Despite the technicalities, Air Sinai is Egyptair. Not only does Egyptair wholly own Air Sinai, but Air Sinai does not have its own staff, its own offices or its own aircraft. All flights are operated by Egyptair staff, on Egyptair aircraft. Flights on Air Sinai are called out as Egyptair flights over the public address system in the airport … and passengers can only purchase flights on Air Sinai through Egyptair.

Egyptair has gone so far as to remove the option to book flights between Cairo and Tel Aviv from their website, all while flying regularly scheduled flights between the cities.  The removal of these flights from online booking, even from the local Egyptian website, makes far less sense than the removal of Tel Aviv from the route map.   Airlines fly routes to make money and any airline omitting a specific destination they serve is doing a disservice to their company, their brand, their passengers and their financial bottom line.  If an airline serves a route it should seek to let it be known, not hide it, so that can capitalize on the potential in service the route.

Making a flight operated on a regular schedule challenging to find and even more challenging to book pushes customers to other airlines. Egyptair’s competitor on the route, Israel’s El Al, makes it quite easy to find Cairo on their route map and book flights to Cairo directly from their website.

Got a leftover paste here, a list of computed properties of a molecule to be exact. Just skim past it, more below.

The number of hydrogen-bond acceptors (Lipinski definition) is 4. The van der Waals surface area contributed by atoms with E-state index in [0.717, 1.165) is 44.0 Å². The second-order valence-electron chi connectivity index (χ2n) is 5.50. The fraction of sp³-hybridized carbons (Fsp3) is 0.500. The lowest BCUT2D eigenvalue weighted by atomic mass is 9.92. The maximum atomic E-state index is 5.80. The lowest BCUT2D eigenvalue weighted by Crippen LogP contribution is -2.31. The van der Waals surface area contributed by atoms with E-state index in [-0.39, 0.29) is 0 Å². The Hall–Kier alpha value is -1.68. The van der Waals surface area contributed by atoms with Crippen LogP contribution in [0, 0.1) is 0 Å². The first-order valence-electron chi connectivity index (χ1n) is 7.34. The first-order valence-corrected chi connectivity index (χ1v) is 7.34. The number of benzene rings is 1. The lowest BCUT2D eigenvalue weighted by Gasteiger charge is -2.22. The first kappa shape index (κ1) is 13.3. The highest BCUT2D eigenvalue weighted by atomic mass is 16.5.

Airlines have long been used as political tools … but in the case of Egyptair hiding its Cairo – Tel Aviv service, everyone loses.

Below is a screen shot of Egyptair’s Air Sinai schedule between Tel Aviv and Cairo, from the Tel Aviv’s Ben Gurion International Airport’s website.

Happy Flying

7 Responses

  1. I too tweeted their blatant omission, they know good and well why they left it out, they think they might lose business from their Arab clients if they leave it on. I say keep sticking it to them!!

  2. Once again you are showing a total lack of understanding when it comes to situations outside of your own existance.

    This is fairly common for carriers in the Middle East, El Al was just called to task for its wholly owned carrier that it operates on Sundays. This also has occured in other areas, see KLM Asia.

    Either quit trolling the internets and write something useful or shutter the blog.

    kthxbai.

  3. John (Colpuck) ,

    Your comment makes absolutely no sense in regard to the post you are commenting on, additionally your comment has significant inaccuracies.